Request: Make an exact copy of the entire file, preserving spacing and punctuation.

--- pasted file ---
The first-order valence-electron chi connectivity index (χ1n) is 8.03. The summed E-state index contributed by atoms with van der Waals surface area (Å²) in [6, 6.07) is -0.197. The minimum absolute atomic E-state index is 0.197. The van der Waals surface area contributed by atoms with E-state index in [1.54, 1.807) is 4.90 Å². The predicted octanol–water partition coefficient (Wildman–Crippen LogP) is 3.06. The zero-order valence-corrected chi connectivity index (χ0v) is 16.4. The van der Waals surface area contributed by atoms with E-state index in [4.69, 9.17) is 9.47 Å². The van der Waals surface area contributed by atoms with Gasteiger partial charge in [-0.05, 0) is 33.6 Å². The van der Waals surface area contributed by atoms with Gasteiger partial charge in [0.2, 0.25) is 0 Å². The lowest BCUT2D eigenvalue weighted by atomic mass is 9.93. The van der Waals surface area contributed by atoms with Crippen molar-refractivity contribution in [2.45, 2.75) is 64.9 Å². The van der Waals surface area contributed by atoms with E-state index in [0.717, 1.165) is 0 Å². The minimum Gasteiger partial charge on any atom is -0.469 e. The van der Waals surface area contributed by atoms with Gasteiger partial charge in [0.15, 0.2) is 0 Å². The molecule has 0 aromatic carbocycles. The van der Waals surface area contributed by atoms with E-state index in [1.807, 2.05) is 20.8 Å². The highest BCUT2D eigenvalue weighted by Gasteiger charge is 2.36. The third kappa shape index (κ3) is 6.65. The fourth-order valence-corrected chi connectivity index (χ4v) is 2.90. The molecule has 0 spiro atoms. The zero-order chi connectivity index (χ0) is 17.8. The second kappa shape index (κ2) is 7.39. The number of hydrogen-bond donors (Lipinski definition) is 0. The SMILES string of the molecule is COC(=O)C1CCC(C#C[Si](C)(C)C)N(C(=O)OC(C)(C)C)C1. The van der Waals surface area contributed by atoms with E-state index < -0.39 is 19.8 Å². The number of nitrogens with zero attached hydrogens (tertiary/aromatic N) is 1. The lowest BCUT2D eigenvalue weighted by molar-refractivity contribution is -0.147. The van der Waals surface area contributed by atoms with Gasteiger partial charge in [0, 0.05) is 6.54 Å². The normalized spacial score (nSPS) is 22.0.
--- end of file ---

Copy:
The first-order valence-electron chi connectivity index (χ1n) is 8.03. The summed E-state index contributed by atoms with van der Waals surface area (Å²) in [6, 6.07) is -0.197. The minimum absolute atomic E-state index is 0.197. The van der Waals surface area contributed by atoms with E-state index in [1.54, 1.807) is 4.90 Å². The predicted octanol–water partition coefficient (Wildman–Crippen LogP) is 3.06. The zero-order valence-corrected chi connectivity index (χ0v) is 16.4. The van der Waals surface area contributed by atoms with E-state index in [4.69, 9.17) is 9.47 Å². The van der Waals surface area contributed by atoms with Gasteiger partial charge in [-0.05, 0) is 33.6 Å². The van der Waals surface area contributed by atoms with Gasteiger partial charge in [0.2, 0.25) is 0 Å². The lowest BCUT2D eigenvalue weighted by atomic mass is 9.93. The van der Waals surface area contributed by atoms with Crippen molar-refractivity contribution in [2.45, 2.75) is 64.9 Å². The van der Waals surface area contributed by atoms with E-state index in [0.717, 1.165) is 0 Å². The minimum Gasteiger partial charge on any atom is -0.469 e. The van der Waals surface area contributed by atoms with Gasteiger partial charge in [0.15, 0.2) is 0 Å². The molecule has 0 aromatic carbocycles. The van der Waals surface area contributed by atoms with E-state index in [1.807, 2.05) is 20.8 Å². The highest BCUT2D eigenvalue weighted by Gasteiger charge is 2.36. The third kappa shape index (κ3) is 6.65. The fourth-order valence-corrected chi connectivity index (χ4v) is 2.90. The molecule has 0 spiro atoms. The zero-order chi connectivity index (χ0) is 17.8. The second kappa shape index (κ2) is 7.39. The number of hydrogen-bond donors (Lipinski definition) is 0. The SMILES string of the molecule is COC(=O)C1CCC(C#C[Si](C)(C)C)N(C(=O)OC(C)(C)C)C1. The van der Waals surface area contributed by atoms with E-state index < -0.39 is 19.8 Å². The number of nitrogens with zero attached hydrogens (tertiary/aromatic N) is 1. The lowest BCUT2D eigenvalue weighted by molar-refractivity contribution is -0.147. The van der Waals surface area contributed by atoms with Gasteiger partial charge in [0, 0.05) is 6.54 Å². The normalized spacial score (nSPS) is 22.0.